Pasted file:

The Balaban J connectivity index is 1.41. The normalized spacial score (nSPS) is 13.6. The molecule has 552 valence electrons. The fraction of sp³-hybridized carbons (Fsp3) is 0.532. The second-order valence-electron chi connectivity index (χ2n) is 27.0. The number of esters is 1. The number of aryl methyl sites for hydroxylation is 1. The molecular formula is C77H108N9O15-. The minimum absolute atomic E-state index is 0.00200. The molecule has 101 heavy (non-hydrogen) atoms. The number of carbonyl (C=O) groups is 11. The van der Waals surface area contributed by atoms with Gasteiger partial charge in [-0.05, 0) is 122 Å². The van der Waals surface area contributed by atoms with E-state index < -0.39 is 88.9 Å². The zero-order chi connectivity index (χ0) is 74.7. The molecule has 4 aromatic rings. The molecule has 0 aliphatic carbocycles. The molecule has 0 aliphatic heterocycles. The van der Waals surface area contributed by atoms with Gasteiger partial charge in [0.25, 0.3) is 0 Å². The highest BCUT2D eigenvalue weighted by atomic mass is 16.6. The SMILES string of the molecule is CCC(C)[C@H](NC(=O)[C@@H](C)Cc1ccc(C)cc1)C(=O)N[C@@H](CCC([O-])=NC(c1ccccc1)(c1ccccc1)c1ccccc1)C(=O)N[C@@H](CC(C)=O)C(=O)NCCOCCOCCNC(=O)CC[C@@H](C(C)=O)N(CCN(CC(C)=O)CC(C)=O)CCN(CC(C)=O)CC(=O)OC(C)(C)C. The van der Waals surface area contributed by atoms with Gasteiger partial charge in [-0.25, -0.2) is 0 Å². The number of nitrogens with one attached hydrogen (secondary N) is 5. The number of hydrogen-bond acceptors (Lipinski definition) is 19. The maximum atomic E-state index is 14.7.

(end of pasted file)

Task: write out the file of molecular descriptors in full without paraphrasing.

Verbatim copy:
The Balaban J connectivity index is 1.41. The normalized spacial score (nSPS) is 13.6. The molecule has 552 valence electrons. The fraction of sp³-hybridized carbons (Fsp3) is 0.532. The second-order valence-electron chi connectivity index (χ2n) is 27.0. The number of esters is 1. The number of aryl methyl sites for hydroxylation is 1. The molecular formula is C77H108N9O15-. The minimum absolute atomic E-state index is 0.00200. The molecule has 101 heavy (non-hydrogen) atoms. The number of carbonyl (C=O) groups is 11. The van der Waals surface area contributed by atoms with Gasteiger partial charge in [-0.05, 0) is 122 Å². The van der Waals surface area contributed by atoms with E-state index < -0.39 is 88.9 Å². The zero-order chi connectivity index (χ0) is 74.7. The molecule has 4 aromatic rings. The molecule has 0 aliphatic carbocycles. The molecule has 0 aliphatic heterocycles. The van der Waals surface area contributed by atoms with Gasteiger partial charge in [0.25, 0.3) is 0 Å². The highest BCUT2D eigenvalue weighted by atomic mass is 16.6. The SMILES string of the molecule is CCC(C)[C@H](NC(=O)[C@@H](C)Cc1ccc(C)cc1)C(=O)N[C@@H](CCC([O-])=NC(c1ccccc1)(c1ccccc1)c1ccccc1)C(=O)N[C@@H](CC(C)=O)C(=O)NCCOCCOCCNC(=O)CC[C@@H](C(C)=O)N(CCN(CC(C)=O)CC(C)=O)CCN(CC(C)=O)CC(=O)OC(C)(C)C. The van der Waals surface area contributed by atoms with Gasteiger partial charge in [-0.25, -0.2) is 0 Å². The number of nitrogens with one attached hydrogen (secondary N) is 5. The number of hydrogen-bond acceptors (Lipinski definition) is 19. The maximum atomic E-state index is 14.7.